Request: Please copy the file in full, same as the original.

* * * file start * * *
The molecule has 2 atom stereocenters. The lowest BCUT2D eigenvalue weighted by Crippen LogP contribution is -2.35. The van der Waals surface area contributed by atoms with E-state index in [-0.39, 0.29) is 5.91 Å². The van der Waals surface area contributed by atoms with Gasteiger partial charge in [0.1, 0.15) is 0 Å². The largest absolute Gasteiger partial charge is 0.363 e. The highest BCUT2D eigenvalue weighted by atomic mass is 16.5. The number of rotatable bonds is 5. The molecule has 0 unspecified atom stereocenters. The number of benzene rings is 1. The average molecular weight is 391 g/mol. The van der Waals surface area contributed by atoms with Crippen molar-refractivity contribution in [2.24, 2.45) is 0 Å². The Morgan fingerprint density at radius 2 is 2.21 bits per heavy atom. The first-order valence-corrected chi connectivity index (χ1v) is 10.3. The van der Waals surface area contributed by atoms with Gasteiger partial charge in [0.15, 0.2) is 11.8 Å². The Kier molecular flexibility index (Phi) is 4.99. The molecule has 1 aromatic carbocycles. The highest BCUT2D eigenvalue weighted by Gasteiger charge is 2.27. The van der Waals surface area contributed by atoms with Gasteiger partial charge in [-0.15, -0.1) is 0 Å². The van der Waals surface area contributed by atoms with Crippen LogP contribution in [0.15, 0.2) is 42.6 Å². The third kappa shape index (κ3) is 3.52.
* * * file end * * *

The molecule has 2 atom stereocenters. The lowest BCUT2D eigenvalue weighted by Crippen LogP contribution is -2.35. The van der Waals surface area contributed by atoms with E-state index in [-0.39, 0.29) is 5.91 Å². The van der Waals surface area contributed by atoms with Gasteiger partial charge in [0.1, 0.15) is 0 Å². The largest absolute Gasteiger partial charge is 0.363 e. The highest BCUT2D eigenvalue weighted by atomic mass is 16.5. The number of rotatable bonds is 5. The molecule has 0 unspecified atom stereocenters. The number of benzene rings is 1. The average molecular weight is 391 g/mol. The van der Waals surface area contributed by atoms with Crippen molar-refractivity contribution in [2.24, 2.45) is 0 Å². The Morgan fingerprint density at radius 2 is 2.21 bits per heavy atom. The first-order valence-corrected chi connectivity index (χ1v) is 10.3. The van der Waals surface area contributed by atoms with Gasteiger partial charge in [0.15, 0.2) is 11.8 Å². The Kier molecular flexibility index (Phi) is 4.99. The molecule has 1 aromatic carbocycles. The highest BCUT2D eigenvalue weighted by Gasteiger charge is 2.27. The van der Waals surface area contributed by atoms with Gasteiger partial charge in [-0.15, -0.1) is 0 Å². The van der Waals surface area contributed by atoms with Crippen LogP contribution in [0.15, 0.2) is 42.6 Å². The third kappa shape index (κ3) is 3.52.